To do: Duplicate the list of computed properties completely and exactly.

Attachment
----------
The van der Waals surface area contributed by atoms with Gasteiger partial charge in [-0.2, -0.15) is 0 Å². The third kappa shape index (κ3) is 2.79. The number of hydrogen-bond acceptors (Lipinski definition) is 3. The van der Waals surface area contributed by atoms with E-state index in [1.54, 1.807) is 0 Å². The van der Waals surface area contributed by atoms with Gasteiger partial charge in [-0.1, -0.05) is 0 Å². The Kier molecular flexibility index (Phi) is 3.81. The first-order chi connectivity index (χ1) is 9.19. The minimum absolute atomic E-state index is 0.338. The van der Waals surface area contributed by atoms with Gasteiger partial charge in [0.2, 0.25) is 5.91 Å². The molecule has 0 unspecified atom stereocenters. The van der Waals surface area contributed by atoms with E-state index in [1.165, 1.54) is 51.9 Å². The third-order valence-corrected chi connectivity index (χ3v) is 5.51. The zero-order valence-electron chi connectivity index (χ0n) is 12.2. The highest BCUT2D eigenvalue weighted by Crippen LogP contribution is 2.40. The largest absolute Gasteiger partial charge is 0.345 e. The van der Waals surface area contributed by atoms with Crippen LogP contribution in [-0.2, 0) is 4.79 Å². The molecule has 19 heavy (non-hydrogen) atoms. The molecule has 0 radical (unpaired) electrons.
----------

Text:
The van der Waals surface area contributed by atoms with Gasteiger partial charge in [-0.2, -0.15) is 0 Å². The third kappa shape index (κ3) is 2.79. The number of hydrogen-bond acceptors (Lipinski definition) is 3. The van der Waals surface area contributed by atoms with E-state index in [1.54, 1.807) is 0 Å². The van der Waals surface area contributed by atoms with Gasteiger partial charge in [-0.1, -0.05) is 0 Å². The Kier molecular flexibility index (Phi) is 3.81. The first-order chi connectivity index (χ1) is 9.19. The minimum absolute atomic E-state index is 0.338. The van der Waals surface area contributed by atoms with Gasteiger partial charge in [0.2, 0.25) is 5.91 Å². The molecule has 0 unspecified atom stereocenters. The van der Waals surface area contributed by atoms with E-state index in [1.165, 1.54) is 51.9 Å². The third-order valence-corrected chi connectivity index (χ3v) is 5.51. The zero-order valence-electron chi connectivity index (χ0n) is 12.2. The highest BCUT2D eigenvalue weighted by Crippen LogP contribution is 2.40. The largest absolute Gasteiger partial charge is 0.345 e. The van der Waals surface area contributed by atoms with Crippen LogP contribution in [-0.2, 0) is 4.79 Å². The molecule has 19 heavy (non-hydrogen) atoms. The molecule has 0 radical (unpaired) electrons.